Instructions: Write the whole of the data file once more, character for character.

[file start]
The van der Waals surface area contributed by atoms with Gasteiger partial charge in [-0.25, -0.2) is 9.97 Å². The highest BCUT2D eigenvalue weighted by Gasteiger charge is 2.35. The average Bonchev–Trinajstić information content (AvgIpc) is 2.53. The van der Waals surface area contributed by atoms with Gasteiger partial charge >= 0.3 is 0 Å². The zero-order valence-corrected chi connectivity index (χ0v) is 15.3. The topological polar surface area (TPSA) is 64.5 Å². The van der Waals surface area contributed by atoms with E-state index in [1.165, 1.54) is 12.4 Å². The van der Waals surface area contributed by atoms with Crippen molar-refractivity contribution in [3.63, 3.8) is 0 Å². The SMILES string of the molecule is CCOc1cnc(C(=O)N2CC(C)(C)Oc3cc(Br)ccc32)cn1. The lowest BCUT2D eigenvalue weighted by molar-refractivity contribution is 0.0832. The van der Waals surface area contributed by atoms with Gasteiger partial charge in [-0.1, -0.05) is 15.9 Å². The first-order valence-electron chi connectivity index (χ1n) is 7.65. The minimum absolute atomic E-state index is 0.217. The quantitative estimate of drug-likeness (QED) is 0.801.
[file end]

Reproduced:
The van der Waals surface area contributed by atoms with Gasteiger partial charge in [-0.25, -0.2) is 9.97 Å². The highest BCUT2D eigenvalue weighted by Gasteiger charge is 2.35. The average Bonchev–Trinajstić information content (AvgIpc) is 2.53. The van der Waals surface area contributed by atoms with Gasteiger partial charge >= 0.3 is 0 Å². The zero-order valence-corrected chi connectivity index (χ0v) is 15.3. The topological polar surface area (TPSA) is 64.5 Å². The van der Waals surface area contributed by atoms with E-state index in [1.165, 1.54) is 12.4 Å². The van der Waals surface area contributed by atoms with Crippen molar-refractivity contribution in [3.63, 3.8) is 0 Å². The SMILES string of the molecule is CCOc1cnc(C(=O)N2CC(C)(C)Oc3cc(Br)ccc32)cn1. The lowest BCUT2D eigenvalue weighted by molar-refractivity contribution is 0.0832. The van der Waals surface area contributed by atoms with Gasteiger partial charge in [-0.1, -0.05) is 15.9 Å². The first-order valence-electron chi connectivity index (χ1n) is 7.65. The minimum absolute atomic E-state index is 0.217. The quantitative estimate of drug-likeness (QED) is 0.801.